@VAGABOND: I haven't done any PPT automation, sorry. –  T.J. Crowder Aug 28 '13 at 9:37
    
@VAGABOND: Did the answer above answer your question? –  T.J. Crowder Aug 28 '13 at 9:39

First of all, I suggest you take a look at this playlist featuring the man himself (Crockford). It might be old, but it really explains JavaScript "logic" very well, and your question is particularly answered in the third video.

I'm going to begin answering this question by describing how objects are depicted in other traditional Object-Oriented Programming languages, because I want to also target the Crockford comment you have posted in the start of the question.

In order to understand Constructors, you first have to have a good understanding of Objects. In traditional OOP languages, an Object is a collection of variables (called properties or fields) that describe the object's state, as well as functions (called methods) that describe it's behaviour. In those (non-JavaScript) languages, the "blueprint" of those objects is called a Class.

So, if I create a Human class in Java, a very simplistic depiction would look like this:

class Human {
    String name;
    int weight; // kg
    int height; // cm

    void eat(int foodWeight) {
        this.weight += foodWeight;
    }

    Human(int weight, int height, int name) {
        this.weight = weight;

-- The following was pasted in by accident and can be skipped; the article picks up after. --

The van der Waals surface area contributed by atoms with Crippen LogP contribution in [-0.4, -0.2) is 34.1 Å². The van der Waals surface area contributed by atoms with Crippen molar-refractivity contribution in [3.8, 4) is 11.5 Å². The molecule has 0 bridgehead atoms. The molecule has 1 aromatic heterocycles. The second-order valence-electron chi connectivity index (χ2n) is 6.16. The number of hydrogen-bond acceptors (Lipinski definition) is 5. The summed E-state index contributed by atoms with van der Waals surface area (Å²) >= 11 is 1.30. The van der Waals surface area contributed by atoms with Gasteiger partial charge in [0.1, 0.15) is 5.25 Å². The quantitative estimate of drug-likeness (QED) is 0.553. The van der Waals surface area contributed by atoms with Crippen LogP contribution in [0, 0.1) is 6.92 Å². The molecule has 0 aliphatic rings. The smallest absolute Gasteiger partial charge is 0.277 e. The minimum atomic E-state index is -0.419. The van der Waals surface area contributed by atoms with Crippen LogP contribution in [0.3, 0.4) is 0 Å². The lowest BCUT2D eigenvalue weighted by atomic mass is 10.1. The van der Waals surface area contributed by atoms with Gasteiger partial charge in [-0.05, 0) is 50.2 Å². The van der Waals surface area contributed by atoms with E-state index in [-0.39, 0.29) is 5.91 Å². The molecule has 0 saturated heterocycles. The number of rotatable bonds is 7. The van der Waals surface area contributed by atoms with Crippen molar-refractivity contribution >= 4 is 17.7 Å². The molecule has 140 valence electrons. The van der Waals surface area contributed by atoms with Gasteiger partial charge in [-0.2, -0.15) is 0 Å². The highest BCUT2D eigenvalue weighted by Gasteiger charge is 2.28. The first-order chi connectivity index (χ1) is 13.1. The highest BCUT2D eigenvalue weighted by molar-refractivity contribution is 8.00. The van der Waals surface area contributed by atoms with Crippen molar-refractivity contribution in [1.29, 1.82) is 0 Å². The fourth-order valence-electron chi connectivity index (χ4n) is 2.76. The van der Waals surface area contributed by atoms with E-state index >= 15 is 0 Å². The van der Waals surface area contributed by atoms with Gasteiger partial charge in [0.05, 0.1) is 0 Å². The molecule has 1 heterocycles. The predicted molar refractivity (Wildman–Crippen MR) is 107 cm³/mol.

this.height = height;
        this.name   = name;
    }
}

And then, I would create an Object using the above "blueprint" like so:

Human Joe = new Human(90, 180, "Joe");

And now, we say Joe is an instance of Human, whose weight is 90 kg and height is 180 cm.

In the class above, you noticed I had a function Human() that was used to create the object and define it's state as it was created. This is essentially what a Constructor does.

So what's different about JavaScript?

In order to appeal to the masses at the time of it's creation (as you will hear in the video series I posted), JavaScript incorporated some Java-like syntax. What this has done, according to Crockford, is giving programmers the idea that, because they already know/learned some Java, then they can just learn a few new commands and then go ahead and program in JavaScript, while in reality, the differences between the two far outweigh their similarities.

In JavaScript, in order to create an object in a way that it looks like a Java class, you would use the function syntax like so:

var Human = function(name, height, weight) {
    this.name   = name;
    this.height = height;
    this.weight = weight;

    this.eat    = function(foodWeight) {
        this.weight += foodWeight;
    };
};

And then, if you want to define Joe as we did above, you would do the following: